The Princeton School District is planning for a new Tigers sports team next spring that will involve shooting a shotgun quickly and accurately enough to blast flying clay targets.
This outdoor sport is called trap shooting, something that predates the American Civil War, and which the School Board just adopted as a school sport on Nov. 26.
The Princeton Tigers trap shooting team will be made up of students in grades seven through 12, and the season will go from April into June. Each participant will pay a $250 fee, which would include the ammunition. It will qualify under the government program that allows a reduction of the fee if a student’s family meets certain low-income rules.
The board approved the sport following a presentation from Princeton High School Activities Director and Assistant Principal Darin Laabs. He noted that the idea had been in the talking stage for about a year.
The trap shooting will take place at the West Branch Gun Club shooting range owned and operated by Ken Sanford in rural Princeton, where trap shooting teams have competed in a league for many years.
A club sport
Princeton had a 16-member trap shooting club last spring, with the youngest participant being 12 and the oldest being juniors in high school. Princeton residents Martin and Michelle Cunningham started the club under the sanction of the Minnesota State High School Clay Target League.
Michelle Cunningham, an eighth-grade English teacher at Princeton Middle School, said she got the idea when she and Martin Cunningham and son Matthew Hofstad, now 15, were at a wild game feed in Anoka in August 2012. The MSHS Clay Target League had an exhibit there and Michelle remembers thinking,“Oh, that’s cool.” She later approached Laabs about the idea of the school district trying it as a school sport and he advised her to speak with Princeton Community Education Director Gwen Anderson about running it first as a community education activity.
Anderson didn’t think the paperwork could be completed in time to start it as a community education sport in the spring of 2013, so the Cunninghams formed the trap shooting club last spring. Michelle Cunningham said she received the know-how to form and operate it from MSHS League Vice President John Nelson. He told her about the Clay Target League, she explained.
The Princeton club had an “amazing” trap shooting season, its varsity team placing 16th out of 70 teams in the state trap shooting meet in Alexandria, she said.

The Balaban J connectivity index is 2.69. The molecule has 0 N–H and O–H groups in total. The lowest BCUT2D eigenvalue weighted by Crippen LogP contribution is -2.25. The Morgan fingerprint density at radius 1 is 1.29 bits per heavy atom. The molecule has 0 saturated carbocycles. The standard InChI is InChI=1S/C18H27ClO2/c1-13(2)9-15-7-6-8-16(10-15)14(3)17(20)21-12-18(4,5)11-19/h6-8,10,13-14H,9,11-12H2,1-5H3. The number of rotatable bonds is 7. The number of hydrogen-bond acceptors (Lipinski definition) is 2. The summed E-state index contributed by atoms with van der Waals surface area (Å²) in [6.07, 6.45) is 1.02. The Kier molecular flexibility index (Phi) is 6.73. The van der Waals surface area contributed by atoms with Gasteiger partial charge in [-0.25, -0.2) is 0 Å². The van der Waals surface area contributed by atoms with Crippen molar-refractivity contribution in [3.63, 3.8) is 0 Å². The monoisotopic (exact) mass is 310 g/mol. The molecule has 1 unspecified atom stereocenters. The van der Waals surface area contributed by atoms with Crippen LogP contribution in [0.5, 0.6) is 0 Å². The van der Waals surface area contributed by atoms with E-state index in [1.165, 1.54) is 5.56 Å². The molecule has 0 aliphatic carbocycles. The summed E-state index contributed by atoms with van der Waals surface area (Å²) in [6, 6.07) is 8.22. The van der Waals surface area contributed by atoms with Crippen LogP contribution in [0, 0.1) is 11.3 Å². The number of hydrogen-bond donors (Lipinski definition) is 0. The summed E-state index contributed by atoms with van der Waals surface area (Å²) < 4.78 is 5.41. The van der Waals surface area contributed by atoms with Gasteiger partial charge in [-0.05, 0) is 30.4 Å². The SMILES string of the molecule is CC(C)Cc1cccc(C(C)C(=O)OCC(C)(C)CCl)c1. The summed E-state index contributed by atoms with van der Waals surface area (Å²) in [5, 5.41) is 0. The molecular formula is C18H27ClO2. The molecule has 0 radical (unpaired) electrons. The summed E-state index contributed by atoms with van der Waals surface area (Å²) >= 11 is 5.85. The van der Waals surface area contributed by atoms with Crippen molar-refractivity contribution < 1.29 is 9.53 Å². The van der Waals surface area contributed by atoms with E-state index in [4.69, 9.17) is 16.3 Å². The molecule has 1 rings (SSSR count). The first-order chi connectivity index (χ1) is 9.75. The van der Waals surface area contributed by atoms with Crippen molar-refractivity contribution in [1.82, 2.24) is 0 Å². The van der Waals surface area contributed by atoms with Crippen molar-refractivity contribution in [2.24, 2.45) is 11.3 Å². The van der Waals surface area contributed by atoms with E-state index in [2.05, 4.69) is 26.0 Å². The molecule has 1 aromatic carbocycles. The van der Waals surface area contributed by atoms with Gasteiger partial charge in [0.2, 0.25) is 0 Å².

How it will work
The school district’s trap shooting will operate much like the club operated. It will have a nine-week run from April into June. It will begin with two practice weeks, followed by one reserve week, five competition weeks, then a week off known as “fun week” and finally the state meet, Laabs told the School Board. For the reserve week, the scores can be used for points in case one of the competition weeks is canceled due to bad weather.
Laabs’ plans are to have one head coach at a cost of $4,116, one assistant coach at $2,934 and a range safety officer for $600. Other expenses will be as much as $6,000 for the school district’s fee to use West Branch Gun Club, if figuring $200 to $300 fee per participant going to the club, plus $12,500 for uniforms, $1,000 for supplies and $500 for entry fees.
If there are 20 participants, each paying the $250 activity fee for this speciality sport, that will bring in $5,000 to the district to help offset the expenses, Laabs noted.
Laabs acknowledged that firearms are always a concern and explained that the firearms used in the sport are to be kept at West Branch Gun Club. The students will use their own guns and the guns will not be brought to school, he added.
The shotguns used in trap shooting are either 20 gauge or 12 gauge, with 12 gauge the most used. Steel shot is what is in the shells.
A trap shooting range has five stations in which a small groups such as four shooters move from station to station at the trap shooting range. Each shooter in a group gets a chance for five shots at each station. The clay pigeons, or targets that are flung into the air, have different trajectory angles from station to station.
The job of the range safety officer is to make sure the participants are following the rules, which Sanford will spell out before any of the shooting begins, Laabs noted. He said that no one will be able to be on the team until they have successfully completed the state-approved gun safety training course.
Laabs said that after he was approached to consider making the proposal to the school board, he researched it.
“We’re not going go off half-cocked,” he said.
“I think it’s going to be very popular,” Board Chairperson Deb Ulm said.
Laabs, who is a hunter and also does the sporting style of trap shooting, said that he and other promoters of trap shooting for the school district believe it can “broaden horizons” and “give a different scope,” as well as provide a “lifelong skill.”
School Board Member Chuck Nagle asked about the fees that the district will have to pay to use the West Branch Gun Club range and was told that it is no different than the district paying a fee for using the hockey arena for school hockey, since the hockey arena complex is not owned by the district.
“It’s the cost of doing business,” added Michelle Czech, the district’s director of business.
Laabs added that since the talk began in Princeton about having trap shooting as a school sport, he has had outside inquiries including from Milaca and Zimmerman. He said he has informed callers that if they want to enroll in the Princeton School District to take advantage of trap shooting as a school sport, they can do so through the open enrollment provision.